The Tarleton Aeronautical Team blew away most of the competition and finished in third place in the nation at NASA’s prestigious University Student Launch Initiative. Tarleton, competing for the first time in the NASA initiative, was also named Rookie Team of the Year.

Vanderbilt University and the University of Louisville came in first and second respectively, the only two teams that finished ahead of Tarleton in a field of 36 powerhouse universities. Other teams included MIT, Penn State, Notre Dame, Georgia Tech, Cal Tech and Virginia Tech.

Dr. Bowen Brawner, math professor and the team’s adviser, said he was extremely proud of the team. He added that he received a personal email from one of the NASA organizers, Edward Jeffries. “Tarleton has done an outstanding job this year, especially for a first year team where expectations and standards may or may not be understood yet,” Jeffries said. “Needless to say, we were all blown away by Tarleton’s efforts.”

The launch itself took place April 21 near Huntsville, Ala. The teams were required to launch sophisticated rockets of their own design and construction, complete with working science payloads, to a height of at least one mile into the skies over north Alabama. The competition required a NASA review of the teams’ preliminary and critical designs. The project also required flight readiness and safety reviews before the rockets and payloads are approved for launch. Teams completed a post-launch assessment review to include conclusions from their science or engineering experiment and the overall flight performance. The preliminary design review, critical design review and flight readiness review were conducted by a panel of scientists and engineers from NASA, NASA contactors and external partners.?Among seven preliminary awards announced in April, Tarleton won the Science Mission Directorate Payload Award and the Best Team Spirit Award. The team won an honorable mention in the educational outreach award.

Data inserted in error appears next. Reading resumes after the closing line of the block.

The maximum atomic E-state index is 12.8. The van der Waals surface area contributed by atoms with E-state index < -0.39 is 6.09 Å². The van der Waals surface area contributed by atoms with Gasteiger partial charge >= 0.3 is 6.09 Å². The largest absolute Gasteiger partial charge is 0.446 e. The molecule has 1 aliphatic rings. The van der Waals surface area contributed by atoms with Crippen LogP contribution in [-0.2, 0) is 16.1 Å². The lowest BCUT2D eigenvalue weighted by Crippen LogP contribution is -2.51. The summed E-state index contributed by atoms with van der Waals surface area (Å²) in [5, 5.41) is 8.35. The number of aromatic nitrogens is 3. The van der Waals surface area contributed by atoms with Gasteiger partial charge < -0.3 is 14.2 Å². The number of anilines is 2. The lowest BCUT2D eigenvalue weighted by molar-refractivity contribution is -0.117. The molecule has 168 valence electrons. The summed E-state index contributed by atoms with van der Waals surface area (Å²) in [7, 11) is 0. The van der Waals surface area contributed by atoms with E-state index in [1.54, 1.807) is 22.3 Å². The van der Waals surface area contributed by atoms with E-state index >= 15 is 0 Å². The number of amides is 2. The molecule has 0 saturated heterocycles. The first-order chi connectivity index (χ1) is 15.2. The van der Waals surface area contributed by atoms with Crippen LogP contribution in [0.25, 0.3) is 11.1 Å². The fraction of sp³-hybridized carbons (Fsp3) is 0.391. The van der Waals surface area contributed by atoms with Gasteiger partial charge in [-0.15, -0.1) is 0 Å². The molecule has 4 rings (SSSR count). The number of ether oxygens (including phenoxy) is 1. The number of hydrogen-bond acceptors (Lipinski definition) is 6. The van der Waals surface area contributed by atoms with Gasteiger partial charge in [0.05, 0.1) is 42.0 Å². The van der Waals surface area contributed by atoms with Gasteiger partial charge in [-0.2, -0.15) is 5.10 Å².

“The Science Mission Directorate Payload Award is the big one,” Brawner said. “It was so very competitive and it was amazing when they announced Tarleton State University … I believe we shocked the world. There were 36 universities and almost 1,000 people at the awards banquet. They had no idea who TSU was but today they do. They also presented the team with a $2,000 oscilloscope for winning the SMD. The hardware guys were ecstatic.”

Dustin Neighbors, a junior engineering physics major and the team leader, said, “I could not be more proud of my team. They came together and pulled off an amazing finish to this year’s USLI competition. It is one thing for a rookie team to place in this competition and another thing for a rookie team with no aerospace engineers to place so well in such a prestigious rocket competition. It is exciting to think what the Tarleton Aeronautical Team will do next.”